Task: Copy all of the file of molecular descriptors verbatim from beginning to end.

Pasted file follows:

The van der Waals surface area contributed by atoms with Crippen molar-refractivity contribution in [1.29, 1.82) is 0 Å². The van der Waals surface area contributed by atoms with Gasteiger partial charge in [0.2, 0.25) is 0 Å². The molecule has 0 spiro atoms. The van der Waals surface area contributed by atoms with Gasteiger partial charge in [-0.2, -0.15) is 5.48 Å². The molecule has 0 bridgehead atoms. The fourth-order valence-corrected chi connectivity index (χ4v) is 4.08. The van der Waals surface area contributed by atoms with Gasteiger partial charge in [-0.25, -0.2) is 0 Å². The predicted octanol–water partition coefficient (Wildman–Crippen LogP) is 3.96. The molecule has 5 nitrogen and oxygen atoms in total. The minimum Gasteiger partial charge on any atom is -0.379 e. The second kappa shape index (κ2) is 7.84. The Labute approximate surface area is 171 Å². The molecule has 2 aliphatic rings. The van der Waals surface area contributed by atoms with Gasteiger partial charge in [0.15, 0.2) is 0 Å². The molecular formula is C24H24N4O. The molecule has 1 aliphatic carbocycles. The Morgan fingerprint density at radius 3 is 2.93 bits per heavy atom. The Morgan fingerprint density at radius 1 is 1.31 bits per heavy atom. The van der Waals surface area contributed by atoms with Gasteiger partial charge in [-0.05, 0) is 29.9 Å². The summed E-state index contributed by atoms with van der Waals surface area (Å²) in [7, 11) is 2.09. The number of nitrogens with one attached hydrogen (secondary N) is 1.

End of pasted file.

The van der Waals surface area contributed by atoms with Crippen molar-refractivity contribution in [1.29, 1.82) is 0 Å². The van der Waals surface area contributed by atoms with Gasteiger partial charge in [0.2, 0.25) is 0 Å². The molecule has 0 spiro atoms. The van der Waals surface area contributed by atoms with Gasteiger partial charge in [-0.2, -0.15) is 5.48 Å². The molecule has 0 bridgehead atoms. The fourth-order valence-corrected chi connectivity index (χ4v) is 4.08. The van der Waals surface area contributed by atoms with Gasteiger partial charge in [-0.25, -0.2) is 0 Å². The predicted octanol–water partition coefficient (Wildman–Crippen LogP) is 3.96. The molecule has 5 nitrogen and oxygen atoms in total. The minimum Gasteiger partial charge on any atom is -0.379 e. The second kappa shape index (κ2) is 7.84. The Labute approximate surface area is 171 Å². The molecule has 2 aliphatic rings. The van der Waals surface area contributed by atoms with Gasteiger partial charge in [0.15, 0.2) is 0 Å². The molecular formula is C24H24N4O. The molecule has 1 aliphatic carbocycles. The Morgan fingerprint density at radius 3 is 2.93 bits per heavy atom. The Morgan fingerprint density at radius 1 is 1.31 bits per heavy atom. The van der Waals surface area contributed by atoms with Gasteiger partial charge in [-0.05, 0) is 29.9 Å². The summed E-state index contributed by atoms with van der Waals surface area (Å²) in [7, 11) is 2.09. The number of nitrogens with one attached hydrogen (secondary N) is 1.